Valuation of the Gift

The type of qualified interest contributed will determine the valuation method.

A remainder interest is calculated utilizing the appropriate IRS tables for a retained interest, taking into account the age of the donor, the time period of the retention, the type of gift times the current value.

Normally, the value of an easement or other perpetual conservation restriction is equal to the difference between the property’s fair market value prior to and subsequent to the grant of the easement. Sales prices of conservation easements are uncommon, as such no sales price comparable are generally available. As such the valuation approach is the method generally used.

Treasury regulations provide special rules for valuing a qualified conservation contribution. The purpose of the rules is to reduce the amount of gift by any economic benefit received by the donor or a related party. If the gifted easement increases the value of any other property owned by the donor or a related person, the amount of contribution is reduced by the amount of the increase in the other property’s value. This occurs even if the other property is not contiguous. Great caution should be had if any economic benefit, direct or indirect, excluding the income tax deduction is received by the donor or a related party. Deduction limitation may result.

Many terms used above are defined in the Internal Revenue Code and Treasury regulations. The terms include

A, “family” defined in Section 267(c)(4) and Treas. Regs. Section 1.170A-14(h)(3)(i).

  1. “related person” has the same meaning as in either Section 267(b) or Section 707(b). Regs. Section 1.170A-14(h)(3)(i).

See also, Treas. Reg. § 1.170A-14(h)(4), Example (10). 481. § 170(f)(3)(B)(iii). See, Treas. Reg. § 1.170A-14. See generally, S. Small, The Federal Tax Law of Conservation Easements (1986); Schuster, Charitable Contributions of Real Property Interests for Conservation Purposes,

1981-6 Tax Mgmt. Estates, Gifts & Tr. J. 25 (Nov.-Dec. 1981). IRC §170(f)(3)(B)(iii), IRC § 170(h) and the rules governing qualified conservation contributions were added to the Code in 1980. P.L. 96-541, Section 6. These provisions are effective for transfers made after December 17, 1980, in taxable years ending after that date. See, Treas. Reg. § 1.170A-14(j). Their enactment changed the law respecting the deductibility of conservation easements. Under prior law, exceptions to the nondeductibility of partial interests were provided for perpetual easements and remainder interests granted exclusively for conservation purposes. Former IRC § 170(f)(3)(B)(iii), (iv). Also, formerly an open space easement in gross in perpetuity was deductible as  an  undivided  portion  of  the  donor’s  entire  interest  in  property.  Treas.  Reg.§ 1.170A-7(b)(1)(ii). E.g., Rev. Rul. 75-373, 1975-2 C.B. 77; Rev. Rul. 74-583, 1974-2 C.B. 80;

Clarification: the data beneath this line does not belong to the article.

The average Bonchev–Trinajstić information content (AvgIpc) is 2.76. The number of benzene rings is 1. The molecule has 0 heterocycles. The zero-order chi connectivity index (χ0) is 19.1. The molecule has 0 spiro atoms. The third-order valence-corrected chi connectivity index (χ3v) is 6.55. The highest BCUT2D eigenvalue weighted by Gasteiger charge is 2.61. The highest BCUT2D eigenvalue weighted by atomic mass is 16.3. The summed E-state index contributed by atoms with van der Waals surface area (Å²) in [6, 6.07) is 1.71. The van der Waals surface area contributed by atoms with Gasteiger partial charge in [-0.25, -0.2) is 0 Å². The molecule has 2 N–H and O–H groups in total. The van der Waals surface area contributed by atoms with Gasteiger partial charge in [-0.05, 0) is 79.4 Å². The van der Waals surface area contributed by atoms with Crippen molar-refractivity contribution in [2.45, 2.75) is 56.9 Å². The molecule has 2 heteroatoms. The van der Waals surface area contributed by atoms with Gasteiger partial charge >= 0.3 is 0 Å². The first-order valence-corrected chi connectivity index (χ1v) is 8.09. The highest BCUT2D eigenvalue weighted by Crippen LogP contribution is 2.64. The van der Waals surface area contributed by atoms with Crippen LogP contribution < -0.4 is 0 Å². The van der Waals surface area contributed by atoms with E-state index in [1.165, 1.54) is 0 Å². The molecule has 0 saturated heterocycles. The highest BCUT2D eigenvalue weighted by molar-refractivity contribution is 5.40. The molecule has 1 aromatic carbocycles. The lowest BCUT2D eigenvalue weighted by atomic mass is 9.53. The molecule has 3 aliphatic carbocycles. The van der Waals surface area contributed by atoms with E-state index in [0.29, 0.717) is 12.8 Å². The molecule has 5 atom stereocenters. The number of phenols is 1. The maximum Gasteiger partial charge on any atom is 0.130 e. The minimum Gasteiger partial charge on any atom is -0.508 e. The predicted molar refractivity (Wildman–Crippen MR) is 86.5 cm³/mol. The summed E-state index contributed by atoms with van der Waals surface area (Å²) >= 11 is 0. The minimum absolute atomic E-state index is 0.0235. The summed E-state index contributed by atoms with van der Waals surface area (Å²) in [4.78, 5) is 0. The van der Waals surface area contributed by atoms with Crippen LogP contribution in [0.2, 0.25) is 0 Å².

PLR 8012026. Under the present rules, an open space easement in gross in perpetuity must meet the requirements of IRC §170(h) in order to be deductible, Treas. Reg. § 1.170A-14(d)(4)(i). To substantiate the deduction of a qualified conservation contribution, a donor must  maintain written records of the fair market value of the underlying property before and after the gift and the conservation purpose furthered by the gift. Treas. Reg.§ 1.170A-14(i). This information is required to be stated in the taxpayer’s tax return as required by the instructions on the return. BNA portfolios conservation easements.

The Conservation Easement regulations, at Treas. Reg. § 1.170A-(h)(3)(i), clearly specify the two appraisal rules

 The first rule is this: When a landowner donates a conservation easement on a portion of the contiguous real estate owned by that landowner and the landowner’s family, the deduction is equal to the value of all the contiguous property owned by the landowner and the landowner’s family before the easement minus the value of all of the contiguous property after the easement. In those situations, the appraisal rule picks up any enhancement or increase in value to land abutting the restricted land and reduces the deduction accordingly. In some situations the “all before minus all after” rule can have a significant impact on the amount of the deduction (but a longer analysis of that issue is beyond the scope of this article). Finally, the rule also tends to make the appraisal more expensive since the project is a bigger one.

The second appraisal rule is similar, and is also designed to pick up any “enhancement” to certain other real estate as a result of a conservation easement donation. This is the second rule: When a landowner donates a conservation easement and as a result there is an increase in the value of any other land, whether or not contiguous, owned by the landowner, the landowner’s family, or a “related party” (broadly defined to include certain partners and partnerships, corporations and shareholders, trusts and beneficiaries, and so on), the value of the deduction is reduced by any such increase in value to such other property.